#MulticulturalFamilyLife · bilingual · multi culti family · multicultural · Scotland

Multicultural Family Life – Meet The Poop Rainbow Family

Because of the fact that we are a family made up of two nationalities, I am always interested to hear how other families in similar situations live their lives. And I thought you might be too. For this month’s installment of Multicultural Family Life I asked a fellow blogger to share with us how she and her family survive their multicultural family life. 

The Mama from “My Kid Doesn’t Poop Rainbows” survives, sweatily, in Bangkok Thailand with the Mummy, the Baby and the Dog. The Mama is a part-time amateur blogger, a part-time teacher and a full-time toilet humor enthusiast. She started writing “My Kid Doesn’t Poop Rainbows” as a way to share the funny which happens to her family on a regular basis and give other exhausted parents a laugh or two. She trained for a year as an illustrator in kindergarten and decided to put these hard earned skills to use with her blog. She loves connecting with people from all walks of life, so be sure to stop by www.pooprainbows.com and say hi! You can also connect with the Mama on Twitter, Pinterest and Facebook.

1. Tell us a little about your family’s background – where you’re from, where you’ve lived, where you are now?
When I qualified as a teacher in 2009, rather than scrabble around with the other NQTs for a much sought after teaching position in Scotland, I looked further afield. I spent a year and a half in Spain, three months in North and Central America and then I kind of accidentally found myself in Thailand. The second weekend I was there my new friends and colleagues set off for the beach while I stayed in Bangkok to attend a LGBT party I’d been invited to. There I met my soon-to-be wife and the rest, as they say, is history. That was four years ago and I’m still here, now married (although not legally recognized in Thailand) with a 16 month old son.

2. What languages are your children exposed to and how do you juggle these? Do you have a family language you speak at home or does each parent have one language they stick to?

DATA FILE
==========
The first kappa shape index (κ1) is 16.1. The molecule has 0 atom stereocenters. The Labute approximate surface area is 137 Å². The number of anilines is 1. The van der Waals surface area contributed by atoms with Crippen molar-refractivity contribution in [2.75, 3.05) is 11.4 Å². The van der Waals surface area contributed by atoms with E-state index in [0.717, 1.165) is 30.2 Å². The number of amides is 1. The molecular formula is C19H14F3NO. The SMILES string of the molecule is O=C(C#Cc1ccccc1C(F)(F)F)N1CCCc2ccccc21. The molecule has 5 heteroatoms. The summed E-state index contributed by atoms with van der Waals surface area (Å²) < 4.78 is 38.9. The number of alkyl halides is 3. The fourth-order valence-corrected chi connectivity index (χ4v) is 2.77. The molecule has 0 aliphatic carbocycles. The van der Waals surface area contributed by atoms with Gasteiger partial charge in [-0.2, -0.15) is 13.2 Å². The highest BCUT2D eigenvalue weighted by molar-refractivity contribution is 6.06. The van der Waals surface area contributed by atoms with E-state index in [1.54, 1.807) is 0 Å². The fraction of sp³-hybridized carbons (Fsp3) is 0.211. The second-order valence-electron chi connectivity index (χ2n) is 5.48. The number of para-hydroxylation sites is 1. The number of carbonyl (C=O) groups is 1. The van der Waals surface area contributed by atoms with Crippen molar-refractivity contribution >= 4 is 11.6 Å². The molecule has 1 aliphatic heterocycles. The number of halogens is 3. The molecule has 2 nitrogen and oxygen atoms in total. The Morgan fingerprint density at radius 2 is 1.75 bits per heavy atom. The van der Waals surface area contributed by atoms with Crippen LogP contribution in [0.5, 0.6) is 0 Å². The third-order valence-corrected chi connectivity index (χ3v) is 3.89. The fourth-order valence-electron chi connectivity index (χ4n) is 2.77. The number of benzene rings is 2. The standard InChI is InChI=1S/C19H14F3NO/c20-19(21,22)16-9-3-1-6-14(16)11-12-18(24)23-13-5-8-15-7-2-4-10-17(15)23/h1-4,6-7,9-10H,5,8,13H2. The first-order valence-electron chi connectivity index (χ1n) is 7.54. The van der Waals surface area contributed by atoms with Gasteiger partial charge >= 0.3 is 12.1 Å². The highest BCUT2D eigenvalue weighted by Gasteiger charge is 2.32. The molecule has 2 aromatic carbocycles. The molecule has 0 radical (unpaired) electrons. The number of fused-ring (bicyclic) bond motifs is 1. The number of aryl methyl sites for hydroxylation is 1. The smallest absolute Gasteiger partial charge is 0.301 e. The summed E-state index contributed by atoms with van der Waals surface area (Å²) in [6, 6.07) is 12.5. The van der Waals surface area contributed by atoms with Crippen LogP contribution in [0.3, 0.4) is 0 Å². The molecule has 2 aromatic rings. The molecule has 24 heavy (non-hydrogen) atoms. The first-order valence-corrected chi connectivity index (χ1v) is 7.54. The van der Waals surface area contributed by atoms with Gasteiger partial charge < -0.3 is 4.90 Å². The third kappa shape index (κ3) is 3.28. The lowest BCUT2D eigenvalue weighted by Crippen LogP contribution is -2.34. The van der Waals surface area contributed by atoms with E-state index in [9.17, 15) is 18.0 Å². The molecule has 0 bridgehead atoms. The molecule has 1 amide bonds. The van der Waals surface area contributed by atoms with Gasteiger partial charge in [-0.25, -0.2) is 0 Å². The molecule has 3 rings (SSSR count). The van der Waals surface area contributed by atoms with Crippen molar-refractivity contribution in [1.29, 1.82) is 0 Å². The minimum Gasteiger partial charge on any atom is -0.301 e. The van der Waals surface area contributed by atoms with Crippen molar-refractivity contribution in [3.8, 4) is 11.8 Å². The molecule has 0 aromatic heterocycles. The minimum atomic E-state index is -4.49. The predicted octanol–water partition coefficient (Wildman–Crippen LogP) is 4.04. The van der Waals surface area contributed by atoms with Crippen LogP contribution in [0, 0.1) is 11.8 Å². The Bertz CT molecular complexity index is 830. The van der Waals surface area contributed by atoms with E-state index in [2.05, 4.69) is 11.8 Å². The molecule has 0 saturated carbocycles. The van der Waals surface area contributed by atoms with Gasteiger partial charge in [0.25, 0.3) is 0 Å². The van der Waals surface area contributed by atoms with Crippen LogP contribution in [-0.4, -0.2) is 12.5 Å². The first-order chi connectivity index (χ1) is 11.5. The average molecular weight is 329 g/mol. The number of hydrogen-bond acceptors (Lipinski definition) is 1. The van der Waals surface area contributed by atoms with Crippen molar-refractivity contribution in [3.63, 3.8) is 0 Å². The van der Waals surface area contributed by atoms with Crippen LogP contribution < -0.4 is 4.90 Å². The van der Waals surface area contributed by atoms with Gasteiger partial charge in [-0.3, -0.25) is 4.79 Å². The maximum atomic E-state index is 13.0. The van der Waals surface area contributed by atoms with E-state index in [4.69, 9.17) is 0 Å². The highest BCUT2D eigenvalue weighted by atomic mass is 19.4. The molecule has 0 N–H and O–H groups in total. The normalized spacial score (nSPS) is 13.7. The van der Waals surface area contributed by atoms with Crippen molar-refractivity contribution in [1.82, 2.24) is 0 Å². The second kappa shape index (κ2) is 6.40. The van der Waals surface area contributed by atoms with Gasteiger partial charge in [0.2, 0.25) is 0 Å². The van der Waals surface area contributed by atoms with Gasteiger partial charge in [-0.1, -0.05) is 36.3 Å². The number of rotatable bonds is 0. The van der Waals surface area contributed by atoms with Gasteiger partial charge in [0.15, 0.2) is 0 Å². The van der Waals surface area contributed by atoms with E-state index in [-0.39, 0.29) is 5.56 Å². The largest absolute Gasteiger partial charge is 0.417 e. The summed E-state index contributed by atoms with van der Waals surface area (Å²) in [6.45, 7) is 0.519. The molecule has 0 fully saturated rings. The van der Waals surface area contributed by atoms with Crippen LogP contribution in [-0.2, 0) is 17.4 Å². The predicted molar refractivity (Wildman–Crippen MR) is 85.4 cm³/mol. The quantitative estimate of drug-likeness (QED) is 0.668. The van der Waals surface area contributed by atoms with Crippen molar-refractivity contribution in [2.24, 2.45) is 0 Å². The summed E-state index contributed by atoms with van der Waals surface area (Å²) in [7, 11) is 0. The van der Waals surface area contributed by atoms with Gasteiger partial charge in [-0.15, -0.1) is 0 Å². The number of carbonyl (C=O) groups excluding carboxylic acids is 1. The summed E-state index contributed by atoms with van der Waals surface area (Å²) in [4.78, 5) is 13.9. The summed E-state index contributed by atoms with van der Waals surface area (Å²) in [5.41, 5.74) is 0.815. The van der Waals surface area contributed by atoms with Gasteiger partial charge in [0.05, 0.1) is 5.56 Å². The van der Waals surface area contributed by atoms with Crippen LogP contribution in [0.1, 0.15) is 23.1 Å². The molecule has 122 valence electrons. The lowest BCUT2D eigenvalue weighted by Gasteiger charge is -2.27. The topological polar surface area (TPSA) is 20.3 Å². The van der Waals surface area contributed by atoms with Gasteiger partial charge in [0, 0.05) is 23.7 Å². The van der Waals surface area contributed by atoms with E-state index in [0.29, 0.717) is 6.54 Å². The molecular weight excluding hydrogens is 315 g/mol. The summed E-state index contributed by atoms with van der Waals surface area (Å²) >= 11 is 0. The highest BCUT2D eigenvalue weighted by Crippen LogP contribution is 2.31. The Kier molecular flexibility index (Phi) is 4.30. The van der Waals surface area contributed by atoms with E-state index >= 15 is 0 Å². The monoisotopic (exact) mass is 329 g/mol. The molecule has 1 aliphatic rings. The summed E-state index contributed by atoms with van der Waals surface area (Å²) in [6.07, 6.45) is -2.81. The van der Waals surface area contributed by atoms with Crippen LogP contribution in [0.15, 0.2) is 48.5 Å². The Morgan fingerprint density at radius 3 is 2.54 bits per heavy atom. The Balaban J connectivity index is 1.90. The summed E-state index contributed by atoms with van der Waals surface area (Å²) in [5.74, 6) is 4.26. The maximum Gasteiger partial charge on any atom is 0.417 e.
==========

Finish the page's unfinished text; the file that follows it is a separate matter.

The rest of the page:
When I arrived I learned how to direct a taxi in Thai. About a month later I learned a few sweet nothings to whisper in my girlfriend’s ear. I’m ashamed to admit my Thai hasn’t progressed much since then. My wife speaks great English so that’s the language we use together and she speaks to our son in Thai when I’m not around.

3. What have you noticed about your children’s language skills? Have they picked up on both languages equally well?
  Our son understands simple instructions in English and Thai…but that’s not to say he always follows them. I worry that between our family language being English and our planned move to Europe this summer his Thai might suffer in the future, but I hope not.

4. Do you or your other half have any of the stereotypical traits of your nationality? Has this had any effect on your life in Thailand?
Oooh, lots! My wife believes feet and shoes are dirty and gets quite stressed if people forget to take their shoes off when entering our home. It took me ages to remember this when I first moved to Bangkok. She’s very quiet and finds it embarrassing when I am being loud, usually after a large glass of wine. It also drives her nuts when I refuse to complain about anything or go to the doctors unless I’m knocking at death’s door.

5. How different, if at all, would your life be if you lived in the UK rather than Thailand?
I imagine if we were in the UK my son’s favourite food wouldn’t be wonton noodles. He’d also probably own a jumper or two and some jeans. I’d take him to the park or for a walk in the woods instead of searching for air conditioned venues.
 I also wouldn’t lie awake at night worrying what would happen to our son if I died because my wife isn’t recognized as our son’s legal guardian in Thailand and she would most likely be denied a visa to raise him in the UK.